Trump Admin Vows to 'Enforce and Expand' Pressure on Iran in Wake of New Military Threats

Iranian president Hassan Rouhani
Iranian president Hassan Rouhani / Getty Images
April 27, 2020

The Trump administration is working on new efforts to "enforce and expand" its maximum pressure campaign on Iran in the wake of increased military threats, including Tehran's launch last week of a spy satellite.

The White House will continue to amp up the economic pressure on Iran until it comes to the table for "comprehensive negotiations," a demand Tehran has rejected since President Donald Trump took office, a senior Trump administration official told the Washington Free Beacon.

Officials are contemplating an array of options including sanctions on Iran's sponsorship of regional terror groups operating in Iraq, Yemen, Syria, and Lebanon—military hotspots where Tehran arms and directs militia groups including Hezbollah. Other efforts are currently taking place at the United Nations, where the Trump administration is laying the groundwork to expand an embargo on Iran's purchase of military equipment from countries like Russia and China.

"The president has been clear that the United States will enforce and expand maximum pressure to impose costs on Iran's malign behavior so the regime will enter comprehensive negotiations," the senior administration official told the Free Beacon.

The increased pressure on Iran comes less than a week after Iran's Islamic Revolutionary Guard Corps (IRGC) successfully launched its first-ever military satellite, marking a significant step in Iran's ballistic missile program, portions of which would be legitimized if the U.N. arms embargo were lifted. Iran has also stepped up aggressive action in the Persian Gulf and recently threatened to attack 400 U.S. military sites around the world.

For months, the Trump administration has been working behind the scenes at the U.N. to ensure the current arms embargo on Iran is not lifted later this year. It has accelerated these efforts in recent weeks, making the case to member nations that Iran's access to advanced weaponry would pose a significant terror and proliferation risk.

If the United States does not take action, the embargo will expire, permitting Iran to legally purchase advanced military equipment.

If the United States cannot convince U.N. Security Council members such as Russia and China to extend the embargo, it is likely to invoke what is known as "snapback," which would reimpose severe economic sanctions that were lifted as part of the 2015 nuclear deal. Any nation involved in inking the accord can invoke the snapback mechanism, according to an internal legal opinion issued by the State Department and confirmed to the Free Beacon earlier this year by Secretary of State Mike Pompeo.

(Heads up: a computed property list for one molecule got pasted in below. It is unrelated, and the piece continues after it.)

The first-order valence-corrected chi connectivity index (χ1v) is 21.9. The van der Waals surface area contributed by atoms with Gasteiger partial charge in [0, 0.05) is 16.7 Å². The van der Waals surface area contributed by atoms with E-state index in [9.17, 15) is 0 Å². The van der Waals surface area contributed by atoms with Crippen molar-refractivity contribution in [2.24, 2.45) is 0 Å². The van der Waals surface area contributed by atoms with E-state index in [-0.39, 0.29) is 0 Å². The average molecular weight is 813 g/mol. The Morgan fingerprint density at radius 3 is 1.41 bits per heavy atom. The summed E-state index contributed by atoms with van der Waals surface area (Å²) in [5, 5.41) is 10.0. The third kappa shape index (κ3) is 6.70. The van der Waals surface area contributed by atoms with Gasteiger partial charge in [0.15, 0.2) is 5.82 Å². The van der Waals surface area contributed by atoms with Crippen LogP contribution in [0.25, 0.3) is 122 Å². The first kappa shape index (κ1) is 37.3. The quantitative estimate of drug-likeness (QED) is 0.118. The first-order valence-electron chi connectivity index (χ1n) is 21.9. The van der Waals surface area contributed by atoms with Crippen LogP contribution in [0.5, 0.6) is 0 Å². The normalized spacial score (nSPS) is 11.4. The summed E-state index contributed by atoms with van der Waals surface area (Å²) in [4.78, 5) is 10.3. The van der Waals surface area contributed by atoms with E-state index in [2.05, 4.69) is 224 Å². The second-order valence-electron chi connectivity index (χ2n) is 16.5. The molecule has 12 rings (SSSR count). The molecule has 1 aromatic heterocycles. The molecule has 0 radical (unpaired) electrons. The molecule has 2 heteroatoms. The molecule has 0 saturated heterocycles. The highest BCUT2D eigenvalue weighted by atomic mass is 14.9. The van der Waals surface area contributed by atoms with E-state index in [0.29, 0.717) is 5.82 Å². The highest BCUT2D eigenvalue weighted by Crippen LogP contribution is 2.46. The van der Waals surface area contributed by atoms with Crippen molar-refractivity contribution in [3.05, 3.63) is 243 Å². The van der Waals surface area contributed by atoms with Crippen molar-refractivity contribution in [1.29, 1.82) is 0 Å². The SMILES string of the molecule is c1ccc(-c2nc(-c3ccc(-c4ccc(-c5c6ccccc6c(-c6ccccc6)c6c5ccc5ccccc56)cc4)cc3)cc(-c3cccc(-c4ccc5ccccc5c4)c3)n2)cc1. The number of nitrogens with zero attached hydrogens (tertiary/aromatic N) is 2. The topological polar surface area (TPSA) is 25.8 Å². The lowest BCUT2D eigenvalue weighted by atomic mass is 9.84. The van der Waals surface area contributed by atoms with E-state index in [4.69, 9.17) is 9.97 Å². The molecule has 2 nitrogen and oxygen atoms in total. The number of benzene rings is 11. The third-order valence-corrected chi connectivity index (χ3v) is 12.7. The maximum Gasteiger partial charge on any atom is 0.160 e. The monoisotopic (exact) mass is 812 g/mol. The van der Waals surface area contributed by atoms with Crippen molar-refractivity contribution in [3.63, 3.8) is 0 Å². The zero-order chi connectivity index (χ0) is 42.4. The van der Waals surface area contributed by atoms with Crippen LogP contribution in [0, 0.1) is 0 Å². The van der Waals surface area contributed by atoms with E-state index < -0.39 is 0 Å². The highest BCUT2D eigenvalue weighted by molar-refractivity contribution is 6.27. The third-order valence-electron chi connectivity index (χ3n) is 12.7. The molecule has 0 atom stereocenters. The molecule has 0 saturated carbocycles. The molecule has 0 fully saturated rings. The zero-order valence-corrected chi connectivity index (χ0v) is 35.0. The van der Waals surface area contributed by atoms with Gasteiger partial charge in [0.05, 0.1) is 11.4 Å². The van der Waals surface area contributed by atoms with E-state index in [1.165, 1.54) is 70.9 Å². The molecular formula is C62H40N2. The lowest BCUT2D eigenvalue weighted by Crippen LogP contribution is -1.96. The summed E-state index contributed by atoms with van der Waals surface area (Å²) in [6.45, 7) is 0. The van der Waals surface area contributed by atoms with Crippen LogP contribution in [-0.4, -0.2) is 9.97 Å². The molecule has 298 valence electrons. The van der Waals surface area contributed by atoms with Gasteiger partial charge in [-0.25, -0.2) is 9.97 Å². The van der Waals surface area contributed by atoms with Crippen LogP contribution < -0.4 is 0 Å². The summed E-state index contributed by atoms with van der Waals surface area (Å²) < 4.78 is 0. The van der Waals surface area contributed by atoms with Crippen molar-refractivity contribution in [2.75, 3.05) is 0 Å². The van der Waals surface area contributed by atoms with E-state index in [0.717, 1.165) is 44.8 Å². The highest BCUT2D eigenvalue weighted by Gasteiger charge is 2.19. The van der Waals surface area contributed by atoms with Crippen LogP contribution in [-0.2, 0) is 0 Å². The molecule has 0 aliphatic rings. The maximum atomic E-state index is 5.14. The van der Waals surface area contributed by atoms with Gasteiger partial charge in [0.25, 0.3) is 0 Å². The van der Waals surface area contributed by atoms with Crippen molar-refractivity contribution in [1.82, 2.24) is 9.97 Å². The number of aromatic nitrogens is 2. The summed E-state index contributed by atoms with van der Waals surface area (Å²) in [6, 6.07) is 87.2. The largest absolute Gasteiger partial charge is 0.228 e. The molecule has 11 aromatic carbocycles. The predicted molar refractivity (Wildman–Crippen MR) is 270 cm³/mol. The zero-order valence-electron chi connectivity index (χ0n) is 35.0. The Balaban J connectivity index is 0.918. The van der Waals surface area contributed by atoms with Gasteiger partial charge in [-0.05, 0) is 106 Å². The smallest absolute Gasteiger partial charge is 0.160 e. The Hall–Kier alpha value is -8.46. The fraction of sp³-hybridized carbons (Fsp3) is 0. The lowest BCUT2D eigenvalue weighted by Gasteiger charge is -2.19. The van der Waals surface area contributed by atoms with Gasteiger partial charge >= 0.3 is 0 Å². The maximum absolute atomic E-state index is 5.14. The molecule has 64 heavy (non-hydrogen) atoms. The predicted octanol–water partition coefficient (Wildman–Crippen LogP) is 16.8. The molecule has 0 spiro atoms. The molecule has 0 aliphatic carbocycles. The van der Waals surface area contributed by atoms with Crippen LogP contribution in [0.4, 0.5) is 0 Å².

While the coronavirus pandemic has ravaged Iran, its government continues to spend its cash reserves on foreign terrorist operations—and the development of its nuclear program, including the enrichment of uranium, the key component in a bomb—rather than on medical aid for its citizens.

The Trump administration maintains that any new sanctions are not meant to hurt the Iranian people, particularly during the coronavirus pandemic, which has hit Iran hard. The Trump administration continues to grant exceptions permitting Tehran to import medicine and other humanitarian goods.

"U.S. sanctions do not impact legitimate humanitarian aid, such as food, medicine, and medical supplies," the official told the Free Beacon. "The president supports the long-suffering Iranian people, which is why the United States established a humanitarian channel through the Swiss for transparent deliveries of humanitarian aid."

However, "the Iranian regime continues to refuse offers of coronavirus assistance from the United States," the official said.

Former Obama administration officials and their allies in the media continue to push for sanctions relief, falsely claiming the current measures block Iran's access to humanitarian relief. In response, a group of 50 former senior U.S. officials recently petitioned the White House to continue its maximum pressure campaign.

The letter, spearheaded by the Foundation for Defense of Democracies, a think tank with close ties to the administration, made clear that "now is the time to double down on the maximum pressure campaign to force the mullahs to spend their money on the Iranian people, not their nuclear ambitions, imperialism, and internal oppression."

The group of U.S. officials—including former senators, ambassadors, and national security figures—expressed "strong opposition to providing sanctions relief to the Islamic Republic of Iran, until and unless the regime ceases its sponsorship of terrorism, dismantles its nuclear and missile programs, releases all American hostages, removes its forces from other countries in the Middle East, and ends its relentless abuse of the Iranian people."

Mark Dubowitz, FDD's CEO, told the Free Beacon that now is not the time to grant Iran relief from sanctions, particularly in light of its increased military threats and routine harassment of American vessels in the Persian Gulf region.

"The regime in Iran must be blocked from taking patient pathways to nuclear weapons and ICBMs and escalating its dangerous and provocative activities," Dubowitz said. "This is not the time to throw the regime a lifeline of billions of dollars in sanctions relief as some European and former Obama administration officials are recommending. Instead, it's the time to double down on the maximum pressure campaign including through a U.S. snapback of U.N. sanctions before Tehran can take advantage of JCPOA-related sunsets to acquire advanced weapons and expand its nuclear program."

Published under: Iran , Sanctions